Black Economic Empowerment (BEE) is a process driven by Government through legislation and policy, which aims to remedy historical racial imbalances and achieve economic transformation by increasing the number of black people who participate in the mainstream South African economy.
BEE is fundamental to economic activity in South Africa and encourages the opening up of the economy to those previously excluded by the system of apartheid through a mix of economic persuasion and incentive.
The Constitution of the Republic of South Africa, 1996 (Constitution), provides a constitutional mandate for BEE, as it authorises measures aimed at advancing categories of persons disadvantaged by unfair discrimination.
The Broad-Based Black Economic Empowerment Act, No. 53 of 2003 (B-BBEE Act), was promulgated in April 2004. It does not set any targets for BEE but rather provides a framework for the implementation of BEE initiatives and for the Minister of Trade and Industry to publish Codes of Good Practice (Generic Codes).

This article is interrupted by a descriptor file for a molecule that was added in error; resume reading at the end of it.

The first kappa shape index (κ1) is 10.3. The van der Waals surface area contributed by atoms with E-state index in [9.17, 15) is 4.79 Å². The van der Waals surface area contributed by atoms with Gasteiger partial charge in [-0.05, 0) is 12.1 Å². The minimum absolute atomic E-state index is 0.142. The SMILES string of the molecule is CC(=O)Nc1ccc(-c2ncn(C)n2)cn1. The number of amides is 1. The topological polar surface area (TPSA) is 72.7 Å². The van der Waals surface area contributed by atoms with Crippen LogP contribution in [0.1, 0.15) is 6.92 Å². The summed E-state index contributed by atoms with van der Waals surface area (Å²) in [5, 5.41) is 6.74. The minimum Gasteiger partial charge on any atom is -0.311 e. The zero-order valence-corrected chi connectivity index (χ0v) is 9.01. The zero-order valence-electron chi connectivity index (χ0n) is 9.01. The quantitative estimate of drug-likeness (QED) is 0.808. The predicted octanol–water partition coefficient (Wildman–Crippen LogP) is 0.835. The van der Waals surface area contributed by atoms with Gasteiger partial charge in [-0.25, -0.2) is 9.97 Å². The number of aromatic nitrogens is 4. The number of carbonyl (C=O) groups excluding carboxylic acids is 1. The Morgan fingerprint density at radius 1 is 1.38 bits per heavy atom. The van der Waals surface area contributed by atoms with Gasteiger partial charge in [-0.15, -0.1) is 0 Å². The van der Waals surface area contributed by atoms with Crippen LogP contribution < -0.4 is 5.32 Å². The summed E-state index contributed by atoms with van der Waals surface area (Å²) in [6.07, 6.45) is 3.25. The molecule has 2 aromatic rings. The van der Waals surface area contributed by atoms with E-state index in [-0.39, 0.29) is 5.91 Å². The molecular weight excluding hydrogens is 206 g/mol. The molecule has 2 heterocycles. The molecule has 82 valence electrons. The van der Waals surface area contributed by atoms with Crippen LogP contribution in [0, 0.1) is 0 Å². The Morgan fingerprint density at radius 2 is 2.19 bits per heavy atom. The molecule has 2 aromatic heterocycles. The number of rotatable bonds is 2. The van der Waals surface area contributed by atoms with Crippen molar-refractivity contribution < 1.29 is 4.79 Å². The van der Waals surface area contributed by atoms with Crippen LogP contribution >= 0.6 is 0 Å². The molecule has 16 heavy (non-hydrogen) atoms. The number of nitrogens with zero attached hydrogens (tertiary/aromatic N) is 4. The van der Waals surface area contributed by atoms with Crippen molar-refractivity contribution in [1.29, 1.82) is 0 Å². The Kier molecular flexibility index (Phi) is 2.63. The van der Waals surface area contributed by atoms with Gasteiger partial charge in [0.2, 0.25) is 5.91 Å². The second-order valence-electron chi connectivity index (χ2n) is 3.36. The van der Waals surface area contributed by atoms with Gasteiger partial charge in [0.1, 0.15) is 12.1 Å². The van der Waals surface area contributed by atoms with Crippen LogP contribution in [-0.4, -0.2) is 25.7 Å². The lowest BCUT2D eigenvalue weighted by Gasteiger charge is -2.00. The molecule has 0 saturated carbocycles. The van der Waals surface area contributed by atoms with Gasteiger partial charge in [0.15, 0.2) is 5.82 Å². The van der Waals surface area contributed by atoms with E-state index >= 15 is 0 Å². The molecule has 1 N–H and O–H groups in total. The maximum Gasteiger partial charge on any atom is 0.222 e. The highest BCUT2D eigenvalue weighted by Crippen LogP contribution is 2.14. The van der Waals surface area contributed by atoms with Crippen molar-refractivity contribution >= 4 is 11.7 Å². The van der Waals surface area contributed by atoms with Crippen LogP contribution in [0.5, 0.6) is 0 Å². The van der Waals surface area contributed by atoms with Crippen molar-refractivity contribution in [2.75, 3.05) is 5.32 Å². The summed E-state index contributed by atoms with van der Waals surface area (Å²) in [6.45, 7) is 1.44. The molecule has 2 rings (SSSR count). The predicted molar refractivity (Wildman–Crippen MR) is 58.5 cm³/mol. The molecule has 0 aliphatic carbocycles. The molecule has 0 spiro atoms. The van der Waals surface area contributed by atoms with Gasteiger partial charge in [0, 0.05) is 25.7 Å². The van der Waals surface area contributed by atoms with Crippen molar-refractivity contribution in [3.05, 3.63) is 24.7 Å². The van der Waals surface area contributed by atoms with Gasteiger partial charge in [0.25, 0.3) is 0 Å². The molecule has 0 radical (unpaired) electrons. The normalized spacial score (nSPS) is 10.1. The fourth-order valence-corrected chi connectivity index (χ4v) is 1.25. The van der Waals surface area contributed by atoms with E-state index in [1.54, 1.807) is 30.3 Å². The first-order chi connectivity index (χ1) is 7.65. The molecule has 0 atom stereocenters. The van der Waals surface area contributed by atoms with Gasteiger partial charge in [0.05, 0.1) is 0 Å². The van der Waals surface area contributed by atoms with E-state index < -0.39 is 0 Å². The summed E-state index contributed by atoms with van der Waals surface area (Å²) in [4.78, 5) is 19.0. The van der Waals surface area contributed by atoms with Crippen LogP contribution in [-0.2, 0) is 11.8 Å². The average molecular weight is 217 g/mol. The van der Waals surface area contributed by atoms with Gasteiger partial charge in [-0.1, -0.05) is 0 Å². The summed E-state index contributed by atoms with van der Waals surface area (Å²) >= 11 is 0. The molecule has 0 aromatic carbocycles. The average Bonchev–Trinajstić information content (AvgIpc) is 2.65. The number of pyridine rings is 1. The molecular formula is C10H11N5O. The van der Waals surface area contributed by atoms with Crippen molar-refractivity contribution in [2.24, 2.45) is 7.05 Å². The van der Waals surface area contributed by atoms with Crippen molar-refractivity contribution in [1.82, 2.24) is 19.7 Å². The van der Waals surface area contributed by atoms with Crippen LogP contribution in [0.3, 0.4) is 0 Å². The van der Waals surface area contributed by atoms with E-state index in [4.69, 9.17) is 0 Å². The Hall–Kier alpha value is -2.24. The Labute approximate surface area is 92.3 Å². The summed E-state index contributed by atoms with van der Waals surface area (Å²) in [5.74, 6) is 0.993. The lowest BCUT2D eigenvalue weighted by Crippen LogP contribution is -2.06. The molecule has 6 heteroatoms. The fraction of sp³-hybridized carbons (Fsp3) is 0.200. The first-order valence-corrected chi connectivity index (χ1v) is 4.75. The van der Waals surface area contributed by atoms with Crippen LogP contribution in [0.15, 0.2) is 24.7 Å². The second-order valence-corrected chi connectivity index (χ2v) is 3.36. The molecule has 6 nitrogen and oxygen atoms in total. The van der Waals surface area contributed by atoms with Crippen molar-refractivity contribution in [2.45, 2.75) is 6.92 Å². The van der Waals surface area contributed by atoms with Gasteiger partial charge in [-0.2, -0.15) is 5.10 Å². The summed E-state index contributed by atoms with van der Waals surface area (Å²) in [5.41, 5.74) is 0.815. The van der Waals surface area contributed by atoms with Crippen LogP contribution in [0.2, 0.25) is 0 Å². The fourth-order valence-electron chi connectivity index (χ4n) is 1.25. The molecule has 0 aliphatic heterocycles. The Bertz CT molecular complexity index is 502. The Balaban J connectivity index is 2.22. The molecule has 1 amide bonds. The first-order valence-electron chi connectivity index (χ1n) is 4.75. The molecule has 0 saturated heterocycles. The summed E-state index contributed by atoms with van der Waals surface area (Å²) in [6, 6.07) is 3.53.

Enterprises that require licences, concessions or authorisations from the State; wish to provide goods and services to organs of State or public entities; wish to acquire State-owned enterprises; or wish to enter into partnerships with the State, must provide evidence of their B-BBEE status as measured under the Generic Codes.
“BEE is fundamental to economic activity in South Africa and encourages the opening up of the economy to those previously excluded by the system of apartheid through a mix of economic persuasion and incentive.”
For a comprehensive document outlining the implications of this area of law in South Africa